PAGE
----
In the case of b), Jesus tells us that there comes a point where you’re wasting your breath, and that you need to shake the dust off your sandals.

In my opinion, defending marriage has become like Vietnam. I have no illusions of our culture suddenly having a turnaround to “traditional family values” (a shibboleth that makes me cringe). It’s time to do as Peter says, and “flee this wicked generation”.

If people don’t accept Church teaching, that’s their problem, not ours. Look at John 6. Jesus made His words clear and unambiguous, and did not beat a dead horse about it.

I understand your position completely. You think it won’t be effective and/or it’s not worth the grief.

Things sometimes change in the direction of the Church, which is why it got big and influential in the first place. The second is a personal decision.

Sorry if I got defensive :blush:

His views on capitalism and the poor are drenched in socialist rhetoric, no doubt influenced by his life in Argentina. He doesn’t understand the west, and doesn’t understand that capitalism with limited government alterations helps the poor better than anything else.

I mean…have we forgotten the horrors of communism/fascism?

Catholic dogma has always stated that homosexuals are welcome in the Church,they must be chaste and adhere to Catholic teachings on the family and marriage. The pope, in his desire to bring everyone under the tent has not articulated this. Instead he has offered quips like “Who am I to judge?” which makes it appear as if the Church has always hated gay people. And that reinforces views of the Church as anti-gay. Therefore, gays now feel emboldened to change the church to accept and celebrate gay marriage based on their ignorance of what a pope is and what dogma is.

Whether or not the pope is doing this on purpose or not, I don’t know. But when Jesus st with sinners, he didn’t say “Who am I to judge?”. He loved and said “Come unto me.” That does not mean we live as we lived before. If we love Jesus, we do what he wants. The pope has never articulated that as pope.

Abortion and marriage have to be the focus on the Church by default. It goes to the heart of what the Church is. And those attitudes about life (“choices”) influences everything else, including gay marriage.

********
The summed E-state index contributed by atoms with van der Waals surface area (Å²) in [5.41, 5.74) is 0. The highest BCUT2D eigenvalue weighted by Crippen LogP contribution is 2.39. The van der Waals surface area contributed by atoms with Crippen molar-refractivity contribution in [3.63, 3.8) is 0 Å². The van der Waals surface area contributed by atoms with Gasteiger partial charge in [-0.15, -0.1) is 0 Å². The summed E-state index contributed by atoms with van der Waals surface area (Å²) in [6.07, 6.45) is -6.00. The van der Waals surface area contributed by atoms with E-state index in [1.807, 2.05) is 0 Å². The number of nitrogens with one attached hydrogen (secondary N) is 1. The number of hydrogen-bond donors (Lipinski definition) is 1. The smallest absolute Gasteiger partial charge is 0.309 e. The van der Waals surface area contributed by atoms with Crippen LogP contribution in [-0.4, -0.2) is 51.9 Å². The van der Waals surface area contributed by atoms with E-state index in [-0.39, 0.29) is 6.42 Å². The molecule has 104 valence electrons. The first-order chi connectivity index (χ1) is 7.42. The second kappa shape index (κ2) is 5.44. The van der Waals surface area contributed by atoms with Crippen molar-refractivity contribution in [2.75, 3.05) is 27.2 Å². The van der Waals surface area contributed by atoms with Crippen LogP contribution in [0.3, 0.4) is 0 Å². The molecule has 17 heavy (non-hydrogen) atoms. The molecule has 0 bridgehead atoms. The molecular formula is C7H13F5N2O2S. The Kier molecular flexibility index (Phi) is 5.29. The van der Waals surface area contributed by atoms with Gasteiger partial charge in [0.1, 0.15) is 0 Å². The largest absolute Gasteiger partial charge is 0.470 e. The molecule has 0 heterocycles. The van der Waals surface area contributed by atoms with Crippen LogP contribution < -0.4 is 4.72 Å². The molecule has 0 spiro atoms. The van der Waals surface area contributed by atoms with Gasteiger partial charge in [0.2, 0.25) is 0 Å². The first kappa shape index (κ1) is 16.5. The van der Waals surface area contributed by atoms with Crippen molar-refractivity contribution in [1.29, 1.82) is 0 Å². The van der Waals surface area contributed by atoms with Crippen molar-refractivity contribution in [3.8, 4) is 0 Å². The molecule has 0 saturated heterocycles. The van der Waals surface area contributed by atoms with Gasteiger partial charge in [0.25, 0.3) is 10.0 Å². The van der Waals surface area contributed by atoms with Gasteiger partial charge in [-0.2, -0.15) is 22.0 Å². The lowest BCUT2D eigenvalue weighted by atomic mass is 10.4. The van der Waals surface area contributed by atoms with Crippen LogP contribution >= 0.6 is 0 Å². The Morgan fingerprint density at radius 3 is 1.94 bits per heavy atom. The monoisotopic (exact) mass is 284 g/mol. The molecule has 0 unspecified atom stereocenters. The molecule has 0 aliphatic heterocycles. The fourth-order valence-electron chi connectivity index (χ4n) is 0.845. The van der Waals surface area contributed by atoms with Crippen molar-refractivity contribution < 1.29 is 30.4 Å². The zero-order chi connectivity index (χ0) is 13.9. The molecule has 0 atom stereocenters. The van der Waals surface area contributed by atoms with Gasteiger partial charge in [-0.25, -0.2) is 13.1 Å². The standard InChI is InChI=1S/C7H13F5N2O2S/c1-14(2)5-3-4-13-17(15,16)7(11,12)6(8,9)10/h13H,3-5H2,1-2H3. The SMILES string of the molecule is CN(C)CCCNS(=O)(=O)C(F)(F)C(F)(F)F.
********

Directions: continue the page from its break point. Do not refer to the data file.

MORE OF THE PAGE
The pope is energetic and wants to bring people to Jesus. That’s wonderful. But Jesus did not celebrate the sin (lifestyle), and as His representative on earth, the pope has to teach, not just shepherd.

I don’t know but I’m just asking. Does the Jewish orthodox religion have a teaching OOJAOJ similar to Catholicism’s OCAC regardless of what the member violates?

Ir seems Pope Francis wants you to see more challenges than just the big 2 that have been the focal point for awhile now.

There’s a good variety on here. Don’t overplay it. :tsktsk:

And you may always start a thread about a topic that interests you, so…

Pope Francis is the Vicar of Christ here on Earth, not an American political activist. He’s covered a lot of different subjects, and I have not seen him divert away one bit from core Catholic teaching.

That means Church teaching on so-called gay “marriage” and abortion stand. It also means that central planning to help poor people is frowned upon and it needs to be on the basis of individual giving as long as people want results. Otherwise, it’s just meaningless talk.

Before progressives get too excited over the new Pope following their agenda as many in the American media seem to wish, they may want to consider his perspective. Latin American countries are quite corrupt and controlling compared to the USA.

So the Pope talks about trickle down economics, he is not necessarily condemning capitalism.

It’s rather annoying to see the left-wing media try and use Pope Francis as a vehicle for their agenda, and for someone like Rush Limbaugh to fly off the handle and call him a Marxist.

Someone should’ve sent these folk a copy of the Catechism. Open until X-mas need not apply.

DISCLAIMER: The views and opinions expressed in these forums do not necessarily reflect those of Catholic Answers. For official apologetics resources please visit www.catholic.com.